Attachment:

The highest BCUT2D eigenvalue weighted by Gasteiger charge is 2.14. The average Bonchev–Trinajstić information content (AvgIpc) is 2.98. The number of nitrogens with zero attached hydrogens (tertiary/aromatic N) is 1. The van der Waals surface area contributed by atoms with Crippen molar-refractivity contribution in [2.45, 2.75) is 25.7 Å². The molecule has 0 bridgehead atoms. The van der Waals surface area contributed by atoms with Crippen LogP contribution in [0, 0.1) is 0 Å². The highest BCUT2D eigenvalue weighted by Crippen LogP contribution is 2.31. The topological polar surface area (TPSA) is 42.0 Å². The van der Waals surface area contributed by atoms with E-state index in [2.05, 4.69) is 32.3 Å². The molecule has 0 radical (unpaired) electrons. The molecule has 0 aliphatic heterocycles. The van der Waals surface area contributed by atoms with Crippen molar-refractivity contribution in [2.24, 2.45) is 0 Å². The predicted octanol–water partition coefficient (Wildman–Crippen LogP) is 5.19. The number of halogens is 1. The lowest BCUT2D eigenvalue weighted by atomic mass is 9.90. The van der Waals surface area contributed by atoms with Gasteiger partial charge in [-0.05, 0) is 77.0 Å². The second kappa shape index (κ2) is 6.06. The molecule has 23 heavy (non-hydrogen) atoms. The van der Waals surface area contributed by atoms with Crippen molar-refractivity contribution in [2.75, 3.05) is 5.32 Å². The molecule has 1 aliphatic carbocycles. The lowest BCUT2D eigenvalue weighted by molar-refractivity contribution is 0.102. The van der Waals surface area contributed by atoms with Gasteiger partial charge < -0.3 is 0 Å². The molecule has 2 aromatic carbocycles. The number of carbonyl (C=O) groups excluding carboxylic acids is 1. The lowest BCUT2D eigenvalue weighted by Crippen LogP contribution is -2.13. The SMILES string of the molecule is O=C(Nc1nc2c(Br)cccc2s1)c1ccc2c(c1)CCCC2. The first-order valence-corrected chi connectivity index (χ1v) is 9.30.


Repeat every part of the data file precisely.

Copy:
The highest BCUT2D eigenvalue weighted by Gasteiger charge is 2.14. The average Bonchev–Trinajstić information content (AvgIpc) is 2.98. The number of nitrogens with zero attached hydrogens (tertiary/aromatic N) is 1. The van der Waals surface area contributed by atoms with Crippen molar-refractivity contribution in [2.45, 2.75) is 25.7 Å². The molecule has 0 bridgehead atoms. The van der Waals surface area contributed by atoms with Crippen LogP contribution in [0, 0.1) is 0 Å². The highest BCUT2D eigenvalue weighted by Crippen LogP contribution is 2.31. The topological polar surface area (TPSA) is 42.0 Å². The van der Waals surface area contributed by atoms with E-state index in [2.05, 4.69) is 32.3 Å². The molecule has 0 radical (unpaired) electrons. The molecule has 0 aliphatic heterocycles. The van der Waals surface area contributed by atoms with Crippen molar-refractivity contribution in [2.24, 2.45) is 0 Å². The predicted octanol–water partition coefficient (Wildman–Crippen LogP) is 5.19. The number of halogens is 1. The lowest BCUT2D eigenvalue weighted by atomic mass is 9.90. The van der Waals surface area contributed by atoms with Gasteiger partial charge in [-0.05, 0) is 77.0 Å². The second kappa shape index (κ2) is 6.06. The molecule has 23 heavy (non-hydrogen) atoms. The van der Waals surface area contributed by atoms with Crippen molar-refractivity contribution in [2.75, 3.05) is 5.32 Å². The molecule has 1 aliphatic carbocycles. The lowest BCUT2D eigenvalue weighted by molar-refractivity contribution is 0.102. The van der Waals surface area contributed by atoms with Gasteiger partial charge < -0.3 is 0 Å². The molecule has 2 aromatic carbocycles. The number of carbonyl (C=O) groups excluding carboxylic acids is 1. The lowest BCUT2D eigenvalue weighted by Crippen LogP contribution is -2.13. The SMILES string of the molecule is O=C(Nc1nc2c(Br)cccc2s1)c1ccc2c(c1)CCCC2. The first-order valence-corrected chi connectivity index (χ1v) is 9.30.